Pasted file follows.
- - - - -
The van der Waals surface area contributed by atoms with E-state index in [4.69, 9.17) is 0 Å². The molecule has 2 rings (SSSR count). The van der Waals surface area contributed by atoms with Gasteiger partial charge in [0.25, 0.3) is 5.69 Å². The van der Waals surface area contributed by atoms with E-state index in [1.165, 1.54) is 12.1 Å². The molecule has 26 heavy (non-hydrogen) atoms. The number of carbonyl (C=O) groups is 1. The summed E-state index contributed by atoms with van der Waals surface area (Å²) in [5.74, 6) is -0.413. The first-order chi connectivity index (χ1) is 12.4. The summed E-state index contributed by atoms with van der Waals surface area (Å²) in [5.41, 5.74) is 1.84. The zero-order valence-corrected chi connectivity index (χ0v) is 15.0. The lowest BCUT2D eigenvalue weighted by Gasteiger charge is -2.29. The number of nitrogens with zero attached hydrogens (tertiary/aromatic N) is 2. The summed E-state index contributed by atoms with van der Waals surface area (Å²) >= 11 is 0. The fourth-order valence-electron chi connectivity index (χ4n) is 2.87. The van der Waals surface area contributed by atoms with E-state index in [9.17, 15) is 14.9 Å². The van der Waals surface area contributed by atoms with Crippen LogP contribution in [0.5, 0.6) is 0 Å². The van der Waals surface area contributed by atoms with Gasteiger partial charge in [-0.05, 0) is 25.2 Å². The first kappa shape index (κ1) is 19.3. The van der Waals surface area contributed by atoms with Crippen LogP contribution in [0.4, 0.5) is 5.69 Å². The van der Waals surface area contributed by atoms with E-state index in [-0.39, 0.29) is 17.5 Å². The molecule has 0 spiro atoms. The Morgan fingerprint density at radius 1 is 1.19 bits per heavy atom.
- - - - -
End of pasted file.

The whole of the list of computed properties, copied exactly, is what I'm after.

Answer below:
The van der Waals surface area contributed by atoms with E-state index in [4.69, 9.17) is 0 Å². The molecule has 2 rings (SSSR count). The van der Waals surface area contributed by atoms with Gasteiger partial charge in [0.25, 0.3) is 5.69 Å². The van der Waals surface area contributed by atoms with E-state index in [1.165, 1.54) is 12.1 Å². The molecule has 26 heavy (non-hydrogen) atoms. The number of carbonyl (C=O) groups is 1. The summed E-state index contributed by atoms with van der Waals surface area (Å²) in [5.74, 6) is -0.413. The first-order chi connectivity index (χ1) is 12.4. The summed E-state index contributed by atoms with van der Waals surface area (Å²) in [5.41, 5.74) is 1.84. The zero-order valence-corrected chi connectivity index (χ0v) is 15.0. The lowest BCUT2D eigenvalue weighted by Gasteiger charge is -2.29. The number of nitrogens with zero attached hydrogens (tertiary/aromatic N) is 2. The summed E-state index contributed by atoms with van der Waals surface area (Å²) >= 11 is 0. The fourth-order valence-electron chi connectivity index (χ4n) is 2.87. The van der Waals surface area contributed by atoms with E-state index in [9.17, 15) is 14.9 Å². The van der Waals surface area contributed by atoms with Crippen LogP contribution in [0.5, 0.6) is 0 Å². The van der Waals surface area contributed by atoms with Gasteiger partial charge in [-0.05, 0) is 25.2 Å². The first kappa shape index (κ1) is 19.3. The van der Waals surface area contributed by atoms with Crippen LogP contribution in [0.4, 0.5) is 5.69 Å². The van der Waals surface area contributed by atoms with E-state index in [-0.39, 0.29) is 17.5 Å². The molecule has 0 spiro atoms. The Morgan fingerprint density at radius 1 is 1.19 bits per heavy atom.